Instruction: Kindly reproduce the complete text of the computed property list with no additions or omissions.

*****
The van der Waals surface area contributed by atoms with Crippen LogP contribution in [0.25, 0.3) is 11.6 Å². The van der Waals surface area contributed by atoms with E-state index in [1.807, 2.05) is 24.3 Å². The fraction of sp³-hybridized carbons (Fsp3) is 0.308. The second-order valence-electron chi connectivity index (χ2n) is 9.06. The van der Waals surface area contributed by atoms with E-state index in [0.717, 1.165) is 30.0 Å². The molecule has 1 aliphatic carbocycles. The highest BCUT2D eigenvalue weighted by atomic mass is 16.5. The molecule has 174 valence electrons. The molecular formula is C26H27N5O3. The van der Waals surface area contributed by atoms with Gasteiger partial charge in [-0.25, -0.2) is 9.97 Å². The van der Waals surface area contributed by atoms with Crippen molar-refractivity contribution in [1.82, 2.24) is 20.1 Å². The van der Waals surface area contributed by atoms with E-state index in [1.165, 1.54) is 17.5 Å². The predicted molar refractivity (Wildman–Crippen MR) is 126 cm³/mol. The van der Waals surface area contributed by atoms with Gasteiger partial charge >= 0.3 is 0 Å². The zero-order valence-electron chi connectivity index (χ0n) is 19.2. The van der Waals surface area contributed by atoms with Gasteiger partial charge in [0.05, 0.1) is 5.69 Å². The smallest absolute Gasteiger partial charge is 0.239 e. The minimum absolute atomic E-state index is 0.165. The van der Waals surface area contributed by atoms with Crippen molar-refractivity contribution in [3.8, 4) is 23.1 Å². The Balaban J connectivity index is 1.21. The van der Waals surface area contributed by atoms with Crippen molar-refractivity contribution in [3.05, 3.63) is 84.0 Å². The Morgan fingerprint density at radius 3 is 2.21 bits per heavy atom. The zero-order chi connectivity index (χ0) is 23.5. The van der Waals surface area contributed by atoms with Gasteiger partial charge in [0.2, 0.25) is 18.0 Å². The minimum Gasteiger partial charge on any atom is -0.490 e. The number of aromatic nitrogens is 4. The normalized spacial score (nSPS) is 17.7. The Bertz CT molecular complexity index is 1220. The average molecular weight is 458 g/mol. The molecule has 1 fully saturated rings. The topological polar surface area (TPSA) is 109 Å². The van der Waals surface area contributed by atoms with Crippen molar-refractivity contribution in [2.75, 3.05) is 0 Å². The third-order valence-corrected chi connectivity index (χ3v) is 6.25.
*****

The van der Waals surface area contributed by atoms with Crippen LogP contribution in [0.25, 0.3) is 11.6 Å². The van der Waals surface area contributed by atoms with E-state index in [1.807, 2.05) is 24.3 Å². The fraction of sp³-hybridized carbons (Fsp3) is 0.308. The second-order valence-electron chi connectivity index (χ2n) is 9.06. The van der Waals surface area contributed by atoms with E-state index in [0.717, 1.165) is 30.0 Å². The molecule has 1 aliphatic carbocycles. The highest BCUT2D eigenvalue weighted by atomic mass is 16.5. The molecule has 174 valence electrons. The molecular formula is C26H27N5O3. The van der Waals surface area contributed by atoms with Gasteiger partial charge in [-0.25, -0.2) is 9.97 Å². The van der Waals surface area contributed by atoms with Crippen molar-refractivity contribution in [1.82, 2.24) is 20.1 Å². The van der Waals surface area contributed by atoms with E-state index in [1.165, 1.54) is 17.5 Å². The predicted molar refractivity (Wildman–Crippen MR) is 126 cm³/mol. The van der Waals surface area contributed by atoms with Gasteiger partial charge >= 0.3 is 0 Å². The zero-order valence-electron chi connectivity index (χ0n) is 19.2. The van der Waals surface area contributed by atoms with Gasteiger partial charge in [0.05, 0.1) is 5.69 Å². The smallest absolute Gasteiger partial charge is 0.239 e. The minimum absolute atomic E-state index is 0.165. The van der Waals surface area contributed by atoms with Crippen molar-refractivity contribution in [3.8, 4) is 23.1 Å². The Balaban J connectivity index is 1.21. The van der Waals surface area contributed by atoms with Crippen molar-refractivity contribution in [3.05, 3.63) is 84.0 Å². The Morgan fingerprint density at radius 3 is 2.21 bits per heavy atom. The zero-order chi connectivity index (χ0) is 23.5. The van der Waals surface area contributed by atoms with Gasteiger partial charge in [0.2, 0.25) is 18.0 Å². The minimum Gasteiger partial charge on any atom is -0.490 e. The number of aromatic nitrogens is 4. The normalized spacial score (nSPS) is 17.7. The Bertz CT molecular complexity index is 1220. The average molecular weight is 458 g/mol. The molecule has 1 fully saturated rings. The topological polar surface area (TPSA) is 109 Å². The van der Waals surface area contributed by atoms with Crippen molar-refractivity contribution in [2.75, 3.05) is 0 Å². The third-order valence-corrected chi connectivity index (χ3v) is 6.25.